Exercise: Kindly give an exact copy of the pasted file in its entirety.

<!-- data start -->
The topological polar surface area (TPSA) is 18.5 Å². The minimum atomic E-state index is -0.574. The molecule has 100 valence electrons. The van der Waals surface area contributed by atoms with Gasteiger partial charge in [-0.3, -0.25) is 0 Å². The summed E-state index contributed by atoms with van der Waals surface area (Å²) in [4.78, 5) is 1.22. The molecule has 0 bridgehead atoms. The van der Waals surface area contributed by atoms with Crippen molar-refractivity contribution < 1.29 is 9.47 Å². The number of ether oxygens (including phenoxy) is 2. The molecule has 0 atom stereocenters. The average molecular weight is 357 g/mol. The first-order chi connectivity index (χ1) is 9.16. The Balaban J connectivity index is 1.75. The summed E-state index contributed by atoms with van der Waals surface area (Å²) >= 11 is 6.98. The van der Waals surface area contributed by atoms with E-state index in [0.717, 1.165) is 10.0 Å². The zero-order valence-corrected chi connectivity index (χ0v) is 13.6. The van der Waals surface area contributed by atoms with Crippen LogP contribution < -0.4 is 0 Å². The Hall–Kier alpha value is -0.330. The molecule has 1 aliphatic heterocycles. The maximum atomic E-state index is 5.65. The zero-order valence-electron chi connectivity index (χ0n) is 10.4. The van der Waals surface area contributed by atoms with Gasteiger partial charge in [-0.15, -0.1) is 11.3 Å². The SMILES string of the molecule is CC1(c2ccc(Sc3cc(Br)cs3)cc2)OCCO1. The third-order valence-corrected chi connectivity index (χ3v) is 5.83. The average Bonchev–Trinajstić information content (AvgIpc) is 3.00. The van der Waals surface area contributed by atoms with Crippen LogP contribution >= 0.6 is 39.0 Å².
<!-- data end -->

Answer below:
The topological polar surface area (TPSA) is 18.5 Å². The minimum atomic E-state index is -0.574. The molecule has 100 valence electrons. The van der Waals surface area contributed by atoms with Gasteiger partial charge in [-0.3, -0.25) is 0 Å². The summed E-state index contributed by atoms with van der Waals surface area (Å²) in [4.78, 5) is 1.22. The molecule has 0 bridgehead atoms. The van der Waals surface area contributed by atoms with Crippen molar-refractivity contribution < 1.29 is 9.47 Å². The number of ether oxygens (including phenoxy) is 2. The molecule has 0 atom stereocenters. The average molecular weight is 357 g/mol. The first-order chi connectivity index (χ1) is 9.16. The Balaban J connectivity index is 1.75. The summed E-state index contributed by atoms with van der Waals surface area (Å²) >= 11 is 6.98. The van der Waals surface area contributed by atoms with E-state index in [0.717, 1.165) is 10.0 Å². The zero-order valence-corrected chi connectivity index (χ0v) is 13.6. The van der Waals surface area contributed by atoms with Crippen LogP contribution < -0.4 is 0 Å². The Hall–Kier alpha value is -0.330. The molecule has 1 aliphatic heterocycles. The maximum atomic E-state index is 5.65. The zero-order valence-electron chi connectivity index (χ0n) is 10.4. The van der Waals surface area contributed by atoms with Gasteiger partial charge in [-0.15, -0.1) is 11.3 Å². The SMILES string of the molecule is CC1(c2ccc(Sc3cc(Br)cs3)cc2)OCCO1. The third-order valence-corrected chi connectivity index (χ3v) is 5.83. The average Bonchev–Trinajstić information content (AvgIpc) is 3.00. The van der Waals surface area contributed by atoms with Crippen LogP contribution >= 0.6 is 39.0 Å².